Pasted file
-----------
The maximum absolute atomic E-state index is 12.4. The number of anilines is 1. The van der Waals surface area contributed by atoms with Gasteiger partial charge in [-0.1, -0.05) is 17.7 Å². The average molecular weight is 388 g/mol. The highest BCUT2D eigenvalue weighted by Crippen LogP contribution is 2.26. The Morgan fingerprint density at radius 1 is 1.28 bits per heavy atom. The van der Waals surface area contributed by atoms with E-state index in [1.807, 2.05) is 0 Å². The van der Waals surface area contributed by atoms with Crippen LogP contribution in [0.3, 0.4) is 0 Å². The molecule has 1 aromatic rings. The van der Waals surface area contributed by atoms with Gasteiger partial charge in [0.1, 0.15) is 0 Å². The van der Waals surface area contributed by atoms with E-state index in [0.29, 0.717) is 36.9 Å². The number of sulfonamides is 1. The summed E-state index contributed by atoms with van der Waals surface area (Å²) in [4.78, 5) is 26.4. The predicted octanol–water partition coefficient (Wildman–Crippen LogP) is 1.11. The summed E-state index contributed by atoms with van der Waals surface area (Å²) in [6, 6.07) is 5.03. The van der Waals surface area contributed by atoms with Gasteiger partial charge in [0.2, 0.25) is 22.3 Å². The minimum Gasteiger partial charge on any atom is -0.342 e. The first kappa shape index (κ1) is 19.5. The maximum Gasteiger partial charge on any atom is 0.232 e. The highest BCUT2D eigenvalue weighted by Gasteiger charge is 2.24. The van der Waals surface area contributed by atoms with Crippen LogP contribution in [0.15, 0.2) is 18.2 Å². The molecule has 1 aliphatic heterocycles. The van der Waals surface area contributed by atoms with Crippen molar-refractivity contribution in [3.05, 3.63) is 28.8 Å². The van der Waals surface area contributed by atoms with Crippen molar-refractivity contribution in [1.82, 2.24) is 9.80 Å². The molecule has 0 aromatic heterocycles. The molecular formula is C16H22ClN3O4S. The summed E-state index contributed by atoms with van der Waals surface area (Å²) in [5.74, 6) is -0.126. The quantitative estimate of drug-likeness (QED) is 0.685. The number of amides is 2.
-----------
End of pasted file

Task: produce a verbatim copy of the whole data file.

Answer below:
The maximum absolute atomic E-state index is 12.4. The number of anilines is 1. The van der Waals surface area contributed by atoms with Gasteiger partial charge in [-0.1, -0.05) is 17.7 Å². The average molecular weight is 388 g/mol. The highest BCUT2D eigenvalue weighted by Crippen LogP contribution is 2.26. The Morgan fingerprint density at radius 1 is 1.28 bits per heavy atom. The van der Waals surface area contributed by atoms with E-state index in [1.807, 2.05) is 0 Å². The van der Waals surface area contributed by atoms with Crippen LogP contribution in [0.3, 0.4) is 0 Å². The molecule has 1 aromatic rings. The van der Waals surface area contributed by atoms with Gasteiger partial charge in [0.1, 0.15) is 0 Å². The van der Waals surface area contributed by atoms with E-state index in [0.29, 0.717) is 36.9 Å². The number of sulfonamides is 1. The summed E-state index contributed by atoms with van der Waals surface area (Å²) in [4.78, 5) is 26.4. The predicted octanol–water partition coefficient (Wildman–Crippen LogP) is 1.11. The summed E-state index contributed by atoms with van der Waals surface area (Å²) in [6, 6.07) is 5.03. The van der Waals surface area contributed by atoms with Gasteiger partial charge in [0.2, 0.25) is 22.3 Å². The minimum Gasteiger partial charge on any atom is -0.342 e. The first kappa shape index (κ1) is 19.5. The maximum Gasteiger partial charge on any atom is 0.232 e. The highest BCUT2D eigenvalue weighted by Gasteiger charge is 2.24. The van der Waals surface area contributed by atoms with Crippen LogP contribution in [0.15, 0.2) is 18.2 Å². The molecule has 1 aliphatic heterocycles. The van der Waals surface area contributed by atoms with Crippen molar-refractivity contribution in [3.05, 3.63) is 28.8 Å². The van der Waals surface area contributed by atoms with Crippen molar-refractivity contribution in [1.82, 2.24) is 9.80 Å². The molecule has 0 aromatic heterocycles. The molecular formula is C16H22ClN3O4S. The summed E-state index contributed by atoms with van der Waals surface area (Å²) in [5.74, 6) is -0.126. The quantitative estimate of drug-likeness (QED) is 0.685. The number of amides is 2.